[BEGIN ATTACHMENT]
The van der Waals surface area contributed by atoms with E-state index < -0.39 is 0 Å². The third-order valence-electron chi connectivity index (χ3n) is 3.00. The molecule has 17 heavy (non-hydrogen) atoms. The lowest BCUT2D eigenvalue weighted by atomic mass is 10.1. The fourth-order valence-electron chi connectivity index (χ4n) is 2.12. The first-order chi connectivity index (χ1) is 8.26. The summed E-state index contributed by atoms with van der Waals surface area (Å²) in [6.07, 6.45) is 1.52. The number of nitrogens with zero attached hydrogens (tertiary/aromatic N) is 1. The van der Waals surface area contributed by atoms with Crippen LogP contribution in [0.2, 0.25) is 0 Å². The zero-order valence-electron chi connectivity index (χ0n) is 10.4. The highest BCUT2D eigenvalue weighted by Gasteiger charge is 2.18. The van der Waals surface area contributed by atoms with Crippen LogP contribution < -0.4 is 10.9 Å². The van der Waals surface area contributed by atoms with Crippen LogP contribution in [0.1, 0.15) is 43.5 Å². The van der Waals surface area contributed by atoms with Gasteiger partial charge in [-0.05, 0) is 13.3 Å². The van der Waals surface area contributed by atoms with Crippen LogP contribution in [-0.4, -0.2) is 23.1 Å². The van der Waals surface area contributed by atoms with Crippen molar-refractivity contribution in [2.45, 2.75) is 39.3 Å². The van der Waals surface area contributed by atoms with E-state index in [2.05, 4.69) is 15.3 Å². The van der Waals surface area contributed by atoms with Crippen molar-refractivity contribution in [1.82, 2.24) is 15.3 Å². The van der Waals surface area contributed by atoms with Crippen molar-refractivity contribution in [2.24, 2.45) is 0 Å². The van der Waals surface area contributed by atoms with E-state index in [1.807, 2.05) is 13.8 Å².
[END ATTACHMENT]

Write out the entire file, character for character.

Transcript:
The van der Waals surface area contributed by atoms with E-state index < -0.39 is 0 Å². The third-order valence-electron chi connectivity index (χ3n) is 3.00. The molecule has 17 heavy (non-hydrogen) atoms. The lowest BCUT2D eigenvalue weighted by atomic mass is 10.1. The fourth-order valence-electron chi connectivity index (χ4n) is 2.12. The first-order chi connectivity index (χ1) is 8.26. The summed E-state index contributed by atoms with van der Waals surface area (Å²) in [6.07, 6.45) is 1.52. The number of nitrogens with zero attached hydrogens (tertiary/aromatic N) is 1. The van der Waals surface area contributed by atoms with Crippen LogP contribution in [0.2, 0.25) is 0 Å². The zero-order valence-electron chi connectivity index (χ0n) is 10.4. The highest BCUT2D eigenvalue weighted by Gasteiger charge is 2.18. The van der Waals surface area contributed by atoms with Crippen LogP contribution < -0.4 is 10.9 Å². The van der Waals surface area contributed by atoms with Crippen LogP contribution in [0.1, 0.15) is 43.5 Å². The van der Waals surface area contributed by atoms with Gasteiger partial charge in [-0.05, 0) is 13.3 Å². The van der Waals surface area contributed by atoms with Crippen LogP contribution in [-0.4, -0.2) is 23.1 Å². The van der Waals surface area contributed by atoms with Crippen molar-refractivity contribution in [2.45, 2.75) is 39.3 Å². The van der Waals surface area contributed by atoms with E-state index in [2.05, 4.69) is 15.3 Å². The van der Waals surface area contributed by atoms with Crippen molar-refractivity contribution in [1.82, 2.24) is 15.3 Å². The van der Waals surface area contributed by atoms with Crippen molar-refractivity contribution in [2.24, 2.45) is 0 Å². The van der Waals surface area contributed by atoms with E-state index in [1.807, 2.05) is 13.8 Å².